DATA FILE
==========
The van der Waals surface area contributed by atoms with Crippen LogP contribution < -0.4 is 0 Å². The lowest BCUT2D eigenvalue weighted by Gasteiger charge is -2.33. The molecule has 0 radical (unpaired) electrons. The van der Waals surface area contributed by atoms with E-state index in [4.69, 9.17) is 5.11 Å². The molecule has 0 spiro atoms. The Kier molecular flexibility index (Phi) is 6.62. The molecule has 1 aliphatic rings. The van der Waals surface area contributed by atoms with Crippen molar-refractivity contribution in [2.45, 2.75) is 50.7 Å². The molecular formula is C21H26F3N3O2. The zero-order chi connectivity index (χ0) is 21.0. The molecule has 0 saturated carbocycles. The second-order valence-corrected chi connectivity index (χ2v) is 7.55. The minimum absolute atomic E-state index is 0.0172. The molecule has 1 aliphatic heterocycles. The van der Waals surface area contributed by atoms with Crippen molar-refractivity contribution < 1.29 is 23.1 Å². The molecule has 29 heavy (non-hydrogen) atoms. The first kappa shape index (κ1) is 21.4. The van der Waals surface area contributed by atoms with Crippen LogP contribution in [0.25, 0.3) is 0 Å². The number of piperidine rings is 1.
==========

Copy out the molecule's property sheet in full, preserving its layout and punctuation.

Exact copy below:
The van der Waals surface area contributed by atoms with Crippen LogP contribution < -0.4 is 0 Å². The lowest BCUT2D eigenvalue weighted by Gasteiger charge is -2.33. The molecule has 0 radical (unpaired) electrons. The van der Waals surface area contributed by atoms with E-state index in [4.69, 9.17) is 5.11 Å². The molecule has 0 spiro atoms. The Kier molecular flexibility index (Phi) is 6.62. The molecule has 1 aliphatic rings. The van der Waals surface area contributed by atoms with Crippen molar-refractivity contribution in [2.45, 2.75) is 50.7 Å². The molecular formula is C21H26F3N3O2. The zero-order chi connectivity index (χ0) is 21.0. The molecule has 0 saturated carbocycles. The second-order valence-corrected chi connectivity index (χ2v) is 7.55. The minimum absolute atomic E-state index is 0.0172. The molecule has 1 aliphatic heterocycles. The van der Waals surface area contributed by atoms with Crippen molar-refractivity contribution < 1.29 is 23.1 Å². The molecule has 29 heavy (non-hydrogen) atoms. The first kappa shape index (κ1) is 21.4. The van der Waals surface area contributed by atoms with Crippen LogP contribution in [0.25, 0.3) is 0 Å². The number of piperidine rings is 1.